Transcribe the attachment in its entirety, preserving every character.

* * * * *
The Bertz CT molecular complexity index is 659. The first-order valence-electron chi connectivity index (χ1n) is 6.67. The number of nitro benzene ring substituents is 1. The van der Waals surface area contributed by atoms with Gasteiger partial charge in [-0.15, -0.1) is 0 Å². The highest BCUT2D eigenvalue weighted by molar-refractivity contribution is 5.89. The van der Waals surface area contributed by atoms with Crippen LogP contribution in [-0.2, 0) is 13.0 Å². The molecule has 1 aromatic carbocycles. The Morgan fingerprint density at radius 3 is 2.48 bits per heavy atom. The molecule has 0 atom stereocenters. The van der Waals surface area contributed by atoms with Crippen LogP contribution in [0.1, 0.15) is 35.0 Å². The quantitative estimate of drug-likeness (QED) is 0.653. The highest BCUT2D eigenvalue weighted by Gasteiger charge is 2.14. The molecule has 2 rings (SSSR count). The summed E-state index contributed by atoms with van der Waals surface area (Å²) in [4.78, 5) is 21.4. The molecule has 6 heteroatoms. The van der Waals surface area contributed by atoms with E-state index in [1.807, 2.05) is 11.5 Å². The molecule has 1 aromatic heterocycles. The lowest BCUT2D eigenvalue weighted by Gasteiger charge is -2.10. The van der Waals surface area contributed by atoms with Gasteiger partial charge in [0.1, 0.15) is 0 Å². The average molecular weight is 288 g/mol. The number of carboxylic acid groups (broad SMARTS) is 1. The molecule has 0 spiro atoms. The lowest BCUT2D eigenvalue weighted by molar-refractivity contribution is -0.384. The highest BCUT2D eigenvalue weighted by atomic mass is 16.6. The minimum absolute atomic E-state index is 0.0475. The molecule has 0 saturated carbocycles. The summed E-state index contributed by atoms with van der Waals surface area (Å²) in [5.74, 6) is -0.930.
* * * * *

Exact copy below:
The Bertz CT molecular complexity index is 659. The first-order valence-electron chi connectivity index (χ1n) is 6.67. The number of nitro benzene ring substituents is 1. The van der Waals surface area contributed by atoms with Gasteiger partial charge in [-0.15, -0.1) is 0 Å². The highest BCUT2D eigenvalue weighted by molar-refractivity contribution is 5.89. The van der Waals surface area contributed by atoms with Crippen LogP contribution in [-0.2, 0) is 13.0 Å². The molecule has 1 aromatic carbocycles. The Morgan fingerprint density at radius 3 is 2.48 bits per heavy atom. The molecule has 0 atom stereocenters. The van der Waals surface area contributed by atoms with Crippen LogP contribution in [0.1, 0.15) is 35.0 Å². The quantitative estimate of drug-likeness (QED) is 0.653. The highest BCUT2D eigenvalue weighted by Gasteiger charge is 2.14. The molecule has 2 rings (SSSR count). The summed E-state index contributed by atoms with van der Waals surface area (Å²) in [4.78, 5) is 21.4. The molecule has 6 heteroatoms. The van der Waals surface area contributed by atoms with E-state index in [1.807, 2.05) is 11.5 Å². The molecule has 1 aromatic heterocycles. The lowest BCUT2D eigenvalue weighted by Gasteiger charge is -2.10. The van der Waals surface area contributed by atoms with Gasteiger partial charge in [0.1, 0.15) is 0 Å². The average molecular weight is 288 g/mol. The number of carboxylic acid groups (broad SMARTS) is 1. The molecule has 0 spiro atoms. The lowest BCUT2D eigenvalue weighted by molar-refractivity contribution is -0.384. The highest BCUT2D eigenvalue weighted by atomic mass is 16.6. The minimum absolute atomic E-state index is 0.0475. The molecule has 0 saturated carbocycles. The summed E-state index contributed by atoms with van der Waals surface area (Å²) in [5.74, 6) is -0.930.